Accuracy of Field Sobriety Tests Challenged
Field sobriety tests are not always accurate. Those with mental or physical impairments or difficulty balancing may fail a field sobriety test.
Any time of the year - and especially during peak drinking periods during the holidays - law enforcement officers in Colorado may be seen directing drivers to take field sobriety tests. These tests have been developed to assist officers in determining if someone has been driving drunk. Police officers rely on their individual judgment, rather than the results of a breath, urine or blood test, to decide if the person they pulled over has been drinking or not. This practice may result in an innocent person being accused of a crime.
What assessments are given during a field sobriety test?
Authorities developed three separate tests to be used in the Standardized Field Sobriety Test, states the National Highway Traffic Safety Administration. A subject is asked to perform these tests during a traffic stop. They include the following:
Horizontal gaze nystagmus test - The involuntary jerking of a driver's eyes may be pronounced with intoxication, so officers will look at a subject's eyes.
One-leg stand - The driver will be asked to stand on one leg without putting the other foot down and count out loud for 30 seconds.
Walk-and-turn - An officer will have the driver walk in a straight line, then turn around on one foot and walk back in the same direction.
Losing one's balance, holding the arms out or failing to follow instructions properly may negatively impact the subject's standing in the field sobriety test.
Can sober people fail any of the tests?
The tests may seem simple in theory, but many people find them difficult to perform despite not having anything to drink. According to ABC Action News, someone might not pass a field sobriety test if he or she has a medical condition that affects balance, is injured and can't walk straight or has a cognitive condition that affects speech or the ability to comprehend directions. There are numerous physical and mental impairments that might affect balance or otherwise mimic the signs of intoxication, despite the person being completely sober.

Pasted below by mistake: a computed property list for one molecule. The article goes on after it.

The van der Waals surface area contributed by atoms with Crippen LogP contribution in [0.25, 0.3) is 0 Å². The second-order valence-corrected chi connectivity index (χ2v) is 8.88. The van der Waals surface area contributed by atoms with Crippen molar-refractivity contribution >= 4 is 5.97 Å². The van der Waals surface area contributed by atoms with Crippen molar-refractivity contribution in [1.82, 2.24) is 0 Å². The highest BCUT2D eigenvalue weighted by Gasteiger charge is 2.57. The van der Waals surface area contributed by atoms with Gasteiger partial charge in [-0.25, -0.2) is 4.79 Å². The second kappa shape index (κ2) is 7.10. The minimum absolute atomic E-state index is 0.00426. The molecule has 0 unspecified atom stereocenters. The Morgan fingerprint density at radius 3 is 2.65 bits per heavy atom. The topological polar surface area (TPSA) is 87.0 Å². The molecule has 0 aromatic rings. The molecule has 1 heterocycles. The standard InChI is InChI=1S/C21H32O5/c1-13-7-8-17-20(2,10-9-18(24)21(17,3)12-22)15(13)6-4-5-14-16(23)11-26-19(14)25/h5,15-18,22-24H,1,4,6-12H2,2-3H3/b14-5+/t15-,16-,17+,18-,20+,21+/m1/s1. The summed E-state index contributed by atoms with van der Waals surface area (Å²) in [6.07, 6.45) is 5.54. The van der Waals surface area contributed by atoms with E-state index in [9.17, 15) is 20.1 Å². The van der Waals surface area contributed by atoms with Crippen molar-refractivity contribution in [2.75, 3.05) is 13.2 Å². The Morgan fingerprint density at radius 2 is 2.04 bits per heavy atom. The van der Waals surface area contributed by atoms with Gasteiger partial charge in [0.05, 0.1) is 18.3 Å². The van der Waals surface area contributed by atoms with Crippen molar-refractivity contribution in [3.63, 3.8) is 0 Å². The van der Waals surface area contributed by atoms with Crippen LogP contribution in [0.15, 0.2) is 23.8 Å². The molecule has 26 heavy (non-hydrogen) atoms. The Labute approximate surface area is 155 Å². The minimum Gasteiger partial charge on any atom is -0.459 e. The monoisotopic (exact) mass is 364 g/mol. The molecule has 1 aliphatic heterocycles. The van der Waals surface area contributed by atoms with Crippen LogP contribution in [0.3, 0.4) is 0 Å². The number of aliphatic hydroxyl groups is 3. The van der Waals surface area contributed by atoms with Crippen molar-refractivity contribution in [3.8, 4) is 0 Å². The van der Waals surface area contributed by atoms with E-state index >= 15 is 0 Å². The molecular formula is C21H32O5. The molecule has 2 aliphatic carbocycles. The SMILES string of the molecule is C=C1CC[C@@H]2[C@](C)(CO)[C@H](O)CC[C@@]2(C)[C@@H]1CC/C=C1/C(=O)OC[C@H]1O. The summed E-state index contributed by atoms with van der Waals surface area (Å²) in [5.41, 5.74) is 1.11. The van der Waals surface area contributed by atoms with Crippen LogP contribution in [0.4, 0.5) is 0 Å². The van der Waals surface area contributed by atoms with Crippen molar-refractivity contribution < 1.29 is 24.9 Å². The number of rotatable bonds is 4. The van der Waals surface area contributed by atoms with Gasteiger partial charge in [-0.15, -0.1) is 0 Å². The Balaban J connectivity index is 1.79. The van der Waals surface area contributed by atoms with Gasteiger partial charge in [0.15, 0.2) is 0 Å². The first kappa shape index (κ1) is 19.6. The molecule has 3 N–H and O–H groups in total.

Is a field sobriety test very accurate?
Three sober people at a shopping center agreed to take a field sobriety test as an experiment, reported NBC 29 News. Although all three passed, two of them said they had problems balancing and the third said she was so sleep-deprived that she mistakenly didn't follow directions. They admitted that any of them may have been charged with intoxication if an officer had been conducting the test, especially if they had been nervous or feeling pressured.
It has been reported that the horizontal gaze nystagmus test is only accurate 77 percent of the time. The walk-and-turn test is said to be accurate in 68 percent of instances, while the one-leg stand is the least reliable at just 65 percent accuracy.
It is easy to understand, therefore, how someone may end up with a drunk driving charge despite being sober. An experienced Colorado DUI defense attorney may be able to assist after an arrest.